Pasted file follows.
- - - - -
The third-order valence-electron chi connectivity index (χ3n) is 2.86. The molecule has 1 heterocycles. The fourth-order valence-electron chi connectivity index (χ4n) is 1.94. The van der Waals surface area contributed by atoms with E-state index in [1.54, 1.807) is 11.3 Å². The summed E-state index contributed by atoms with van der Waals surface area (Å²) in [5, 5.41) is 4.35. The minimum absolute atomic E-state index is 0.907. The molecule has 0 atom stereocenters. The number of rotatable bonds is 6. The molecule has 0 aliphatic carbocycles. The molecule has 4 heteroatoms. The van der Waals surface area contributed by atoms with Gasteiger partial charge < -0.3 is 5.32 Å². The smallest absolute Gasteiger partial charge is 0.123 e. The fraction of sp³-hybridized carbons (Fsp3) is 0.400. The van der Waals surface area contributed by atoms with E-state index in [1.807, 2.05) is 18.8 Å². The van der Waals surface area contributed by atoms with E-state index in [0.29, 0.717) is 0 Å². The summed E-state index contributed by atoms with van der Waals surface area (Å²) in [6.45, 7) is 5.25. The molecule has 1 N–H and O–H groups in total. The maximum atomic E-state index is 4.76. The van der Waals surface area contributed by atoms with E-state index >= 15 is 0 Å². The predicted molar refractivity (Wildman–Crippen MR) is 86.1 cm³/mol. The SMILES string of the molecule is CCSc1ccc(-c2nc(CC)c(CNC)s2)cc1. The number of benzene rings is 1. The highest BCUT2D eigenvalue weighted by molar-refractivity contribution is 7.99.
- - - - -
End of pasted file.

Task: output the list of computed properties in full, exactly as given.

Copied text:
The third-order valence-electron chi connectivity index (χ3n) is 2.86. The molecule has 1 heterocycles. The fourth-order valence-electron chi connectivity index (χ4n) is 1.94. The van der Waals surface area contributed by atoms with E-state index in [1.54, 1.807) is 11.3 Å². The summed E-state index contributed by atoms with van der Waals surface area (Å²) in [5, 5.41) is 4.35. The minimum absolute atomic E-state index is 0.907. The molecule has 0 atom stereocenters. The number of rotatable bonds is 6. The molecule has 0 aliphatic carbocycles. The molecule has 4 heteroatoms. The van der Waals surface area contributed by atoms with Gasteiger partial charge < -0.3 is 5.32 Å². The smallest absolute Gasteiger partial charge is 0.123 e. The fraction of sp³-hybridized carbons (Fsp3) is 0.400. The van der Waals surface area contributed by atoms with E-state index in [1.807, 2.05) is 18.8 Å². The van der Waals surface area contributed by atoms with E-state index in [0.29, 0.717) is 0 Å². The summed E-state index contributed by atoms with van der Waals surface area (Å²) in [6.45, 7) is 5.25. The molecule has 1 N–H and O–H groups in total. The maximum atomic E-state index is 4.76. The van der Waals surface area contributed by atoms with E-state index >= 15 is 0 Å². The predicted molar refractivity (Wildman–Crippen MR) is 86.1 cm³/mol. The SMILES string of the molecule is CCSc1ccc(-c2nc(CC)c(CNC)s2)cc1. The number of benzene rings is 1. The highest BCUT2D eigenvalue weighted by molar-refractivity contribution is 7.99.